Mass protests and a general strike against growing poverty, corruption, and demanding the resignation of President Jovenel Moïse have shut down Haiti for the past two weeks. This mass movement is a direct continuation of the general strike that erupted last summer against proposed increases to the cost of fuel as well as the mass protests that took place last November in relation to a corruption scandal involving PetroCaribe funds.
The PetroCaribe Alliance was launched in 2005 by the Chavez government and would eventually include 17 countries in Central America and the Caribbean. At a time when oil was selling for over $100 per barrel, the PetroCaribe programme provided cheap oil and preferential credit terms to member nations. These could obtain oil at a fraction of the market price and pay the remainder over 25 years at very low interest.
Haiti joined PetroCaribe in 2006 when Préval came to power, much to the irritation of the imperialists. Without access to PetroCaribe, the Haitian government would have found itself in a very difficult situation as the high price of fuel would have gutted government coffers. Following the 2010 earthquake, Venezuela not only forgave $295 million in debt that Haiti had accrued since joining PetroCaribe but also provided funds for reconstruction and aid. These acts of solidarity on the part of the Venezuelan government were deeply appreciated by the people of Haiti.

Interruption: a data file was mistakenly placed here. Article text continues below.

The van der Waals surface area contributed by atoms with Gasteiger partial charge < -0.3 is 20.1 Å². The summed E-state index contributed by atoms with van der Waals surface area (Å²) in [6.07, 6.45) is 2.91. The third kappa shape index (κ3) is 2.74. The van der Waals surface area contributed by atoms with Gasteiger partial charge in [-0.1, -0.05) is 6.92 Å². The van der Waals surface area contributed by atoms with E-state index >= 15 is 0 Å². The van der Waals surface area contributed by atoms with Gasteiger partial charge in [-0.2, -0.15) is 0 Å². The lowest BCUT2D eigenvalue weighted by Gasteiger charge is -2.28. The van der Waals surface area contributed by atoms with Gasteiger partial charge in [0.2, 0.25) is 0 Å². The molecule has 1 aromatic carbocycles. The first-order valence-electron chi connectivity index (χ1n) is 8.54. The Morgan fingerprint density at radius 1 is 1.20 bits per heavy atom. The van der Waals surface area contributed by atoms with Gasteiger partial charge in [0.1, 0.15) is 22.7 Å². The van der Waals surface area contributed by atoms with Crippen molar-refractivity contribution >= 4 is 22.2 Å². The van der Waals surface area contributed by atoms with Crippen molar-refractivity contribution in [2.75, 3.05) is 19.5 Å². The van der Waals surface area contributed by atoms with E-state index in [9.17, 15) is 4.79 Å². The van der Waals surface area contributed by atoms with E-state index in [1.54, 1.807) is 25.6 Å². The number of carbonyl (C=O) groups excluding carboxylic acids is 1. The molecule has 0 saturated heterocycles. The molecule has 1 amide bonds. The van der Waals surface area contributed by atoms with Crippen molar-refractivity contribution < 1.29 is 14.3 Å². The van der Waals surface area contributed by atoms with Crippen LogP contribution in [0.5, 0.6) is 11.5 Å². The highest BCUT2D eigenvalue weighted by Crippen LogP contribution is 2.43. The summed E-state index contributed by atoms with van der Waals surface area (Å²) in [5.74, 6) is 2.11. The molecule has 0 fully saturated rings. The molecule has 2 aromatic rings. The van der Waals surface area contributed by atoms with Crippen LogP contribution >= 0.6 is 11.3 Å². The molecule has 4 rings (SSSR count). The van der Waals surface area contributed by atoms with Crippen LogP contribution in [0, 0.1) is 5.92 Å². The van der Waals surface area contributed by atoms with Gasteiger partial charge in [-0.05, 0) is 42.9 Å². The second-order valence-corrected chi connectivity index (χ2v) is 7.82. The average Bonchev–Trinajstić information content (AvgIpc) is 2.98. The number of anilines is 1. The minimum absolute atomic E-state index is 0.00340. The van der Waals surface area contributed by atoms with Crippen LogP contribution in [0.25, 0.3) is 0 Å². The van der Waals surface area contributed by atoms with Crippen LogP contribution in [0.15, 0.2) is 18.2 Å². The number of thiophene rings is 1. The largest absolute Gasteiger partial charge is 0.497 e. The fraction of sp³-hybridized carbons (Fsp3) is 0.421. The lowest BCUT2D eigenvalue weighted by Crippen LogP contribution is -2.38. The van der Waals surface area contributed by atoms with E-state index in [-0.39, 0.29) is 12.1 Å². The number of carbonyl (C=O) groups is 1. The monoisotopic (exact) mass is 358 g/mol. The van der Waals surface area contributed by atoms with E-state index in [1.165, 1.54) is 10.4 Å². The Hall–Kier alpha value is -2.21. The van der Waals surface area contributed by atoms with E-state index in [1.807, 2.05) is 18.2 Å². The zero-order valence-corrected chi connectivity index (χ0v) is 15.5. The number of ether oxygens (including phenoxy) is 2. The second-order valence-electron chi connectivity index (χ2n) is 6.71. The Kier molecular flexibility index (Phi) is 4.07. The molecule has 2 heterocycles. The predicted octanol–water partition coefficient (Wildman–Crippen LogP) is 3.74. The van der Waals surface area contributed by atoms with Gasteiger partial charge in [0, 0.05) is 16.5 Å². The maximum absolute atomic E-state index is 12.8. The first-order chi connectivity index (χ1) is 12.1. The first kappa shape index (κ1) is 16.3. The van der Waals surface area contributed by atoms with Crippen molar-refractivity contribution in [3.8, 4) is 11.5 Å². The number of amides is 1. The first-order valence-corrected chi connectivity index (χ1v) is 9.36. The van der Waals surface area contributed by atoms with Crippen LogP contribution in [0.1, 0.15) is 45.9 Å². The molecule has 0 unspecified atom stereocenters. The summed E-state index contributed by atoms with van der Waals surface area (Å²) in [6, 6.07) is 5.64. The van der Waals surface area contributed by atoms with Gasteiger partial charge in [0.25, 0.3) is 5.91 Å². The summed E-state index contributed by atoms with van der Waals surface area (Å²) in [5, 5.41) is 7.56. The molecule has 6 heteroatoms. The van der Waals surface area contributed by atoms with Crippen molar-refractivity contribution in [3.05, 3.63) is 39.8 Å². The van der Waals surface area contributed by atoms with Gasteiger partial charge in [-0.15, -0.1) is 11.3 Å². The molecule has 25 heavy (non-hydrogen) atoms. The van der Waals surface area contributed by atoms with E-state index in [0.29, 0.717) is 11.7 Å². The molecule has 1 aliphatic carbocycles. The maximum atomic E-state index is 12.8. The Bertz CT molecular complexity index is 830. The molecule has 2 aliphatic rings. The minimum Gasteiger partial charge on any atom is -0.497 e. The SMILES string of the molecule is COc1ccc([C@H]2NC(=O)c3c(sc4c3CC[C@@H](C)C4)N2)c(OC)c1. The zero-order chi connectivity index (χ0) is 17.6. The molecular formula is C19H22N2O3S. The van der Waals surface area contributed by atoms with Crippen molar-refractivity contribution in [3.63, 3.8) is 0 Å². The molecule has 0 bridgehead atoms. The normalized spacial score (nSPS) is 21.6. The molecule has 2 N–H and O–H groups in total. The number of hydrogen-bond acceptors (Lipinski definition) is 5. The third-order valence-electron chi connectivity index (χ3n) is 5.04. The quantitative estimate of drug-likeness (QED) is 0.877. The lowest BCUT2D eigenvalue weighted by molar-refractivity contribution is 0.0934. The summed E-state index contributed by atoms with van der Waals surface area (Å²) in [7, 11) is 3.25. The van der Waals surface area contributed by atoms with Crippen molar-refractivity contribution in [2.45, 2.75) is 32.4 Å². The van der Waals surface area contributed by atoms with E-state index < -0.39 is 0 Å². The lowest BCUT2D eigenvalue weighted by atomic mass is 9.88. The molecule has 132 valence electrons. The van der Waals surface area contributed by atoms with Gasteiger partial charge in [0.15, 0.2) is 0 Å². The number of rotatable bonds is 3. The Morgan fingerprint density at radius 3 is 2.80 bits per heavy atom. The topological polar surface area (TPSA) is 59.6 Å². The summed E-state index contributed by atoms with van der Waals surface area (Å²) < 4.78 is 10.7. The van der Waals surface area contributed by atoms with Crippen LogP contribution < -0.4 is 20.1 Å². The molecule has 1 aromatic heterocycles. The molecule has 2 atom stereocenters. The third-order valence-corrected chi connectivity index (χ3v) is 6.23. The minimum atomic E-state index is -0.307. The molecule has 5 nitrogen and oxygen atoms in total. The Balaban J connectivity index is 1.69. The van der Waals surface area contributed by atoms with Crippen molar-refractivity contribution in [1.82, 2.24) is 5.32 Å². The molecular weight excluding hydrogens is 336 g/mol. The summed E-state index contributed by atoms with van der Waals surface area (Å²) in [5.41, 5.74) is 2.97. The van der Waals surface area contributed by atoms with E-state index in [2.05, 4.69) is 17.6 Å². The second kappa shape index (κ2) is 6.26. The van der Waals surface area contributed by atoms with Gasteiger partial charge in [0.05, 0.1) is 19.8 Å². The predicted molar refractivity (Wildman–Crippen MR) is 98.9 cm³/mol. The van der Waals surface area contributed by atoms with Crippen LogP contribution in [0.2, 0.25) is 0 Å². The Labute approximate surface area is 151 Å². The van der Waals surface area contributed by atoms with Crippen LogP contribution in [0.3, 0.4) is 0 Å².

Haiti has accumulated some $2 billion more in debt to Venezuela under PetroCaribe since then.
The idea behind PetroCaribe was that savings from the programme were supposed to be used for development and infrastructure investment – primarily into housing, healthcare and education. After many years, there has been no development and the Haitian people saw none of the social benefits expected from PetroCaribe. People naturally began to wonder where all the money had gone.
The Haitian Senate released reports in 2016 and 2017 indicating that nearly $2 billion from the PetroCaribe fund had been stolen by Haiti’s political elite. The reports showed that there were some $1.7 billion worth of no-bid contracts handed out by the government between 2008 and 2016. These projects were paid for using PetroCaribe money but were never completed.
The senate reports and a January 2019 report from the Superior Court of Auditors highlighted the disastrous management and embezzlement of PetroCaribe funds. Some 15 former ministers and senior officials of former-President Martelly’s government have been implicated, including the current president, Moïse himself. A company owned by Moïses at the time was paid to construct a road, but a contract for the project cannot be found.
The January report itself was incomplete and was unable to finish the investigation into the theft of PetroCaribe funds. A follow-up report is expected in April. Predictably, despite the flagrant theft of PetroCaribe funds, no charges have been made and there have been no arrests.
Spurred by a social media campaign called the “PetroCaribe Challenge”, a series of protests were held last year against the theft of PetroCaribe funds and the widespread corruption in the country. This movement culminated in mass protests and strikes that shut down Port-au-Prince several times late last year, with demonstrators demanding the resignation of the government and justice with regard to corruption and the theft of PetroCaribe funds.